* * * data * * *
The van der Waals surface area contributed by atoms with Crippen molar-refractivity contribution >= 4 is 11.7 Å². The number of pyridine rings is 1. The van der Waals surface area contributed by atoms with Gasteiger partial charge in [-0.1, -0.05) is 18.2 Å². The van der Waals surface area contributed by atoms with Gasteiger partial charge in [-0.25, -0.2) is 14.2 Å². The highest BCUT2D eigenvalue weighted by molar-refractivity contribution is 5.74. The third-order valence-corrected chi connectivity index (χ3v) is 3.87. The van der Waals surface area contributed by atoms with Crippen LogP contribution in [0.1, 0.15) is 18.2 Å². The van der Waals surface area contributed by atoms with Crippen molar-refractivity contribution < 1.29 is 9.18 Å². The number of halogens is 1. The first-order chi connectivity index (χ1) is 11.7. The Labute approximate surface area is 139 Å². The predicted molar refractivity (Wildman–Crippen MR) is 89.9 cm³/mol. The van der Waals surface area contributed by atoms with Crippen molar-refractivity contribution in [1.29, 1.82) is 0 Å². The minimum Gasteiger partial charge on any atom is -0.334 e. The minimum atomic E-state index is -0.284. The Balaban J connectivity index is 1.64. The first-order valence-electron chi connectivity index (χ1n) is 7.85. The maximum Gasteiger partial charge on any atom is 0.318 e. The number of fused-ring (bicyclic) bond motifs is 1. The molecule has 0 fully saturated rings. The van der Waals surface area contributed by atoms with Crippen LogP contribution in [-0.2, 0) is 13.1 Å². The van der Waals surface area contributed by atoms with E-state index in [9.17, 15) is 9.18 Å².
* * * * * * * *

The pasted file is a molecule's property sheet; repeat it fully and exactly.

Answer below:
The van der Waals surface area contributed by atoms with Crippen molar-refractivity contribution >= 4 is 11.7 Å². The number of pyridine rings is 1. The van der Waals surface area contributed by atoms with Gasteiger partial charge in [-0.1, -0.05) is 18.2 Å². The van der Waals surface area contributed by atoms with Gasteiger partial charge in [-0.25, -0.2) is 14.2 Å². The highest BCUT2D eigenvalue weighted by molar-refractivity contribution is 5.74. The third-order valence-corrected chi connectivity index (χ3v) is 3.87. The van der Waals surface area contributed by atoms with Crippen LogP contribution in [0.1, 0.15) is 18.2 Å². The van der Waals surface area contributed by atoms with Crippen molar-refractivity contribution < 1.29 is 9.18 Å². The number of halogens is 1. The first-order chi connectivity index (χ1) is 11.7. The Labute approximate surface area is 139 Å². The predicted molar refractivity (Wildman–Crippen MR) is 89.9 cm³/mol. The van der Waals surface area contributed by atoms with Crippen molar-refractivity contribution in [1.29, 1.82) is 0 Å². The minimum Gasteiger partial charge on any atom is -0.334 e. The minimum atomic E-state index is -0.284. The Balaban J connectivity index is 1.64. The first-order valence-electron chi connectivity index (χ1n) is 7.85. The maximum Gasteiger partial charge on any atom is 0.318 e. The number of fused-ring (bicyclic) bond motifs is 1. The molecule has 0 fully saturated rings. The van der Waals surface area contributed by atoms with Crippen LogP contribution in [-0.2, 0) is 13.1 Å². The van der Waals surface area contributed by atoms with E-state index in [9.17, 15) is 9.18 Å².